Yellen’s remarks regarding the timing of raising interest rates did not show anything new, which means the rate hike could be in September or December.
The economy was likely strong enough to support an interest rate hike by the end of the year, Yellen said. Yet, the Fed lowered its growth forecasts for this year.
She said the current economic situation might warrant “only gradual increases in the Federal funds rate,” but she stressed that the policy would rely on the development in economic data.
This means the main attention in the coming period would be on data, and the dollar thereby would be very sensitive to any sharp rises or drops.
The economy “has been expanding moderately,” while exports and investments by businesses have been soft, Fed officials said.
“We obviously have no target for the dollar … in spite of the appreciation of the dollar the committee obviously thinks that the economy is likely to do well enough to call, likely call, for some tightening later this year,” Yellen commented on the dollar’s strength.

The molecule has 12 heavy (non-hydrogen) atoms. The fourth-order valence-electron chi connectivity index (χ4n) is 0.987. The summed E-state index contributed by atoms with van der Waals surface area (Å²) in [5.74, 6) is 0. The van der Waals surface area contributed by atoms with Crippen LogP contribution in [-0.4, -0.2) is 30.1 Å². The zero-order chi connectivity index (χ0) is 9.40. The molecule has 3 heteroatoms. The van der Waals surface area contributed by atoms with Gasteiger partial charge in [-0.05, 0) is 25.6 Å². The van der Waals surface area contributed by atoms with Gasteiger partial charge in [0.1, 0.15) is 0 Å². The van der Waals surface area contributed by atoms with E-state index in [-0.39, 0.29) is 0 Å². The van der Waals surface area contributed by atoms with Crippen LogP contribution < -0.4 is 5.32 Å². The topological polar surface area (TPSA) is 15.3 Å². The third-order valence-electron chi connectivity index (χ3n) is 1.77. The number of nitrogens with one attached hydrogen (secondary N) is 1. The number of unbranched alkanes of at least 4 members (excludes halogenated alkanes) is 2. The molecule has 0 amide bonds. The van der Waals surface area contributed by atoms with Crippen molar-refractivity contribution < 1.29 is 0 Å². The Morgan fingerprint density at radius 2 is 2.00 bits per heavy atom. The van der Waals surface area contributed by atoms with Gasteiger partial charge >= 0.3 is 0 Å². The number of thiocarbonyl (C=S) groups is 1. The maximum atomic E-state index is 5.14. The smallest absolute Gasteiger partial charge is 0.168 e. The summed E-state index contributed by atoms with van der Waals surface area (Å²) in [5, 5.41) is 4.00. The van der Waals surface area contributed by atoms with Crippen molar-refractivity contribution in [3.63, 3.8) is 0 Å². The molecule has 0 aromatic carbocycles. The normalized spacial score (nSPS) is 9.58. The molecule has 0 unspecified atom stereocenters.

Hence, the overall stance of Yelled was reckoned more dovish than hawkish as investors predicted after the recent parade of upbeat data to see Yellen referring explicitly the first interest rate hike in nearly a decade would occur in September.
The dollar index dropped to a low of 94.30, while currently trading around 94.47.
The drop below SMA 7 and SMA 15 on the 4-hour chart has supported the bearish direction, while the fall in the RSI 14 has given some momentum.
A closing for the 4-hour candle below the support line may trigger further losses, where the coming support is located at 93.78.